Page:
Acclaimed NFT artist and animator, DeeKay Kwon is the latest victim of a Twitter hack. On Friday, July 15, a hacker compromised the artist’s Twitter account to post a phishing link. Unfortunately, many of DeeKay’s followers fell victim to the scam and approved a malicious transaction that drained their wallets. Reportedly, the hacker stole around $150,000 worth of digital assets from multiple victims. Here’s all you need to know about DeeKay’s Twitter hack.
About NFT Artist DeeKay’s Twitter Hack
Early on Friday morning, a fraudster hacked renowned NFT artist, DeeKay’s Twitter account. The hacker then posted a phishing link to a fake website for the artist’s nearly 180,000 followers.
“Yesterday was probably one of the worst experiences I have had since I joined web3,” DeeKay tweeted on Saturday. “My Twitter was hacked, and the hacker has been tweeting a fake mint site. I reacted to it ASAP and spread the word but could not stop the damage in time.”
As is usual in such phishing attacks, the hacker posted a link to a new, exclusive NFT collection from the artist. “The LetsWalk Collection Airdrop is now live! Only 1,000 lucky people are able to claim! Good luck!”, the post read.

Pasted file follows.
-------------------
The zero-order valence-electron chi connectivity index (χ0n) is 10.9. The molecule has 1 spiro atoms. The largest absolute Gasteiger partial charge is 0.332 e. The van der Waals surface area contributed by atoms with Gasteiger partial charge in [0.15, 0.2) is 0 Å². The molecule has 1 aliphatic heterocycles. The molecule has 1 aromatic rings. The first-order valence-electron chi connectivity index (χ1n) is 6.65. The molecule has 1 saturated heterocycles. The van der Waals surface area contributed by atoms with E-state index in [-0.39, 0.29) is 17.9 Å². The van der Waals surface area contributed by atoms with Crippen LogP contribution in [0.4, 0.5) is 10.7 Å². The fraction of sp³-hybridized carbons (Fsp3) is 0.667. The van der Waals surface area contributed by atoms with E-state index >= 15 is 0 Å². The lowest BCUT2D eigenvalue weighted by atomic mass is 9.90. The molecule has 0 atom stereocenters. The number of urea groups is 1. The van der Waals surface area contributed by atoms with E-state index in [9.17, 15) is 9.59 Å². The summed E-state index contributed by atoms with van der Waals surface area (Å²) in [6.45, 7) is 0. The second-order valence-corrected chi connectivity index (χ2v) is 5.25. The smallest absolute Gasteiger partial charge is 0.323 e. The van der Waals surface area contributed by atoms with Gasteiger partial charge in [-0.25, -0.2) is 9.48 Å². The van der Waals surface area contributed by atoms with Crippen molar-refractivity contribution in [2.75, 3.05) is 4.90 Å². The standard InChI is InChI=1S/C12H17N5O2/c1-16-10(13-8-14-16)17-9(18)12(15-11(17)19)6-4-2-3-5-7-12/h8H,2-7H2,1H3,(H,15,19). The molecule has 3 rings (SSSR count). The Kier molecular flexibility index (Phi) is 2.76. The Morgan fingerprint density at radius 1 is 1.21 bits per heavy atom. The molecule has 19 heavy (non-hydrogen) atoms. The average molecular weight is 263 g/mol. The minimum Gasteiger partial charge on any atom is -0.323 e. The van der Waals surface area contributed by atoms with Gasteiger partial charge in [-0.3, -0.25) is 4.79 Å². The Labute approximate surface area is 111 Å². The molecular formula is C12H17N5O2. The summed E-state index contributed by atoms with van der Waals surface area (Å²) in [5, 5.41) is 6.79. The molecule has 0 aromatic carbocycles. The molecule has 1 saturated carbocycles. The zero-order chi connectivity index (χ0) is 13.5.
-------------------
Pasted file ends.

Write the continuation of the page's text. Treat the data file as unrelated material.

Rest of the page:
Unfortunately, several of DeeKay’s followers believed the post and proceeded to the fake website that mimicked the artist’s official site. While trying to claim the NFTs on the site, the victims approved a transaction granting the hacker access to their wallets. Ultimately, the attacker stole NFTs worth $150,000 from the victims.
One victim, who goes by the name CryptOmid.eth, lost four Cool Cats and three Azuki NFTs. Apparently, they clicked the sign button twice. By the time they realised this was “shady”, it was too late.
How Was DeeKay’s Twitter Hacked?
So, how exactly did the attacker hack DeeKay’s Twitter account? In a thread, DeeKay explained that his Two-factor authentication (2FA) for Twitter was likely off for a specific time. The fraudster took advantage of this and hacked his account.
“But even 2FA was off, how was he still able to access my account? The questions remain…”, DeeKay added.
Notably, the hacker was well-prepared. According to DeeKay, the attacker allegedly created the fake mint site two weeks before the hack. They likely studied the times the artist was inactive as well. Fortunately, the artist realised he was hacked within a minute.
Will The Artist Compensate The Victims?
For now, DeeKay said that he has started reaching out to everyone and has initiated a process to find a way to compensate the hack victims. However, he added that he is unsure whether reimbursement is the right course of action. According to him, some malicious actors are pretending to be affected to make use of the opportunity.
“This also encourages hackers to keep doing their thing since I am the one covering the mess,” DeeKay wrote. “Part of me says reimbursement should not be a standard way to react, and another part of me says I should still find a way to compensate and find a balance.”